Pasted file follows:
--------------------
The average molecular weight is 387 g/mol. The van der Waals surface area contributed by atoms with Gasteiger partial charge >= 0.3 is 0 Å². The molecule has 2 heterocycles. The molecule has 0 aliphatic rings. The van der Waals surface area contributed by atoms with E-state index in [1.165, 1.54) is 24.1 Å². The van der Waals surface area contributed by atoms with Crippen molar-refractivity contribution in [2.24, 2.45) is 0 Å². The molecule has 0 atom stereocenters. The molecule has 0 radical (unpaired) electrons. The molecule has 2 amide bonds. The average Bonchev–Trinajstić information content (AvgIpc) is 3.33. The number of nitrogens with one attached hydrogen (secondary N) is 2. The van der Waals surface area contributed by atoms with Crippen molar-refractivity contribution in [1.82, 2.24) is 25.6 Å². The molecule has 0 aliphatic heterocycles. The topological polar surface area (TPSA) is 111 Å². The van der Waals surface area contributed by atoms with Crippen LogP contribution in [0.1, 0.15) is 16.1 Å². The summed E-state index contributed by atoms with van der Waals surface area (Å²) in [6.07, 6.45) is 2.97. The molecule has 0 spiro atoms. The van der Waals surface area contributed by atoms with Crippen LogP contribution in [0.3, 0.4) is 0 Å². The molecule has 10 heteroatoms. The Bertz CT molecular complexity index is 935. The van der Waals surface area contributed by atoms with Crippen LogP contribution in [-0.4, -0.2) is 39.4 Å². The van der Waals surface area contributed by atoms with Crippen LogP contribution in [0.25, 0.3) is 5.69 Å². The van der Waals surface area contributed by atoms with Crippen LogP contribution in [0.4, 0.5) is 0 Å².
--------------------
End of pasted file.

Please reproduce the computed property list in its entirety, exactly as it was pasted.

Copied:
The average molecular weight is 387 g/mol. The van der Waals surface area contributed by atoms with Gasteiger partial charge >= 0.3 is 0 Å². The molecule has 2 heterocycles. The molecule has 0 aliphatic rings. The van der Waals surface area contributed by atoms with E-state index in [1.165, 1.54) is 24.1 Å². The van der Waals surface area contributed by atoms with Crippen molar-refractivity contribution in [2.24, 2.45) is 0 Å². The molecule has 0 atom stereocenters. The molecule has 0 radical (unpaired) electrons. The molecule has 2 amide bonds. The average Bonchev–Trinajstić information content (AvgIpc) is 3.33. The number of nitrogens with one attached hydrogen (secondary N) is 2. The van der Waals surface area contributed by atoms with Crippen molar-refractivity contribution in [1.82, 2.24) is 25.6 Å². The molecule has 0 aliphatic heterocycles. The topological polar surface area (TPSA) is 111 Å². The van der Waals surface area contributed by atoms with Crippen LogP contribution in [0.1, 0.15) is 16.1 Å². The summed E-state index contributed by atoms with van der Waals surface area (Å²) in [6.07, 6.45) is 2.97. The molecule has 0 spiro atoms. The van der Waals surface area contributed by atoms with Crippen LogP contribution in [0.3, 0.4) is 0 Å². The molecule has 10 heteroatoms. The Bertz CT molecular complexity index is 935. The van der Waals surface area contributed by atoms with Crippen LogP contribution in [-0.4, -0.2) is 39.4 Å². The van der Waals surface area contributed by atoms with Crippen LogP contribution in [0.25, 0.3) is 5.69 Å². The van der Waals surface area contributed by atoms with Crippen LogP contribution in [0.4, 0.5) is 0 Å².